Path turns at the fork: no limit on friends, separate messaging, business texts

The now-separate Path messaging app, Talk

Above: The now-separate Path messaging app, Talk

Image Credit: Path

Path, the private social network that has been trying to figure out what it wants to be when it grows up, is now trying out several new directions.

It is dropping its characteristic limit on friends, splitting off its messaging into a separate app, and incorporating a business texting service it just bought.

A limit of 50 friends had initially been one of its guiding principles, as it billed itself as a private social network designed for quality connections. That limit had been raised to 150, but now the cap has been entirely removed. A key danger is that this could damage a central theme in the company’s identity. Meanwhile, the main Path app has been redesigned to simplify sharing and navigation.

Path’s most popular feature, messaging, is now getting its own run as a separate app called Talk.

“Our goal,” the company said today on its blog, “is to make a more personal messaging experience.” Because “real life conversations aren’t recorded permanently,” messages vanish after 24 hours.

Ambient Status is a new feature in Talk that keeps your friends aware of what you’re doing – assuming you opt-in. It can detect motion to infer and report that you’re in transit, report if you’re low on battery, or even mention what song you’re listening to. The Quick Replies feature uses swipes to acknowledge a message, ping someone, or start a call.

Talk's Ambient Status feature

Above: Talk’s Ambient Status feature

Image Credit: Path

The company also announced today it has acquired Boston-based TalkTo, a place messenger that allows a user to text a business and get back a text within minutes. It cuts out all that phone calling that is still commonly used to make appointments or see if a store has a certain product. The acquisition price was not made public.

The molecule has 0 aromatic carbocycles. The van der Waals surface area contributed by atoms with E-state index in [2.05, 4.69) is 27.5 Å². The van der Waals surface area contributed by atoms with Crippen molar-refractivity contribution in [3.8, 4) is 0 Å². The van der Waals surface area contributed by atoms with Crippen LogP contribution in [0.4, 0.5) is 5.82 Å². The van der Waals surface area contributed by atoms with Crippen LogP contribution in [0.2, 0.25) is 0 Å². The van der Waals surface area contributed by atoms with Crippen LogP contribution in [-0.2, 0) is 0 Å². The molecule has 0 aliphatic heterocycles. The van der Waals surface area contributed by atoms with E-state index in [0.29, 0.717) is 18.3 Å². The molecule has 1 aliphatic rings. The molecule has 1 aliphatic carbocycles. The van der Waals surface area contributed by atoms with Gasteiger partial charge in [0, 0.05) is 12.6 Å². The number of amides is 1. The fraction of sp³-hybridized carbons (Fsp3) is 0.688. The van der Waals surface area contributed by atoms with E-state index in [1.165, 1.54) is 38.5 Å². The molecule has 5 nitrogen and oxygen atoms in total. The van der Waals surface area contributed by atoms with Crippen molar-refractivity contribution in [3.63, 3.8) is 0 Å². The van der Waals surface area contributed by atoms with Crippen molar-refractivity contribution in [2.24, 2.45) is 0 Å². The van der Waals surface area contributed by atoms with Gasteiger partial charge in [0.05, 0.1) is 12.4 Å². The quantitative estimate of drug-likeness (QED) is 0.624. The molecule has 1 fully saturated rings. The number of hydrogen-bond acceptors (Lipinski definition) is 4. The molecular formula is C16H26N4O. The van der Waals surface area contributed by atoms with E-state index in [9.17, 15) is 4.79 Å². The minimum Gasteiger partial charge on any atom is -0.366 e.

Is TalkTo a preview of the day when artificial intelligence-driven communication is common in every business? Not quite. It uses a service team of TalkTo Agents who make the phone call for you and then text you back. Alternatively, businesses can email or text their responses themselves.

A question here is whether this text-oriented feature is more trouble than it’s worth for some kinds of inquiries. Phone calling a business can sometimes still be the most efficient way to ask a series of questions.

TalkTo will be integrated this summer into Talk as a feature called Place Messaging, after which TalkTo will be shut down as a separate app.

In a post today, Co-Founder and CEO Dave Morin wrote that the separate Talk app is now “much easier to access than being buried in a tab in our main app, [and] Business Messaging is the core differentiator we are focused on for new users.”

The company, which was born with more than its share of hype and currently reports over four million daily active users, has hit a few speedbumps in its path.

Early last year, for instance, it received a fine of $800,000 from the Federal Trade Commission when it was discovered to be harvesting user information from address books without the user’s permission.

Last fall, it laid off 20 percent of its staff.

In January, it raised $25 million in a third level of funding from a group led by the Bakrie Global Group, in Indonesia. Path reportedly has a big following in Asia.

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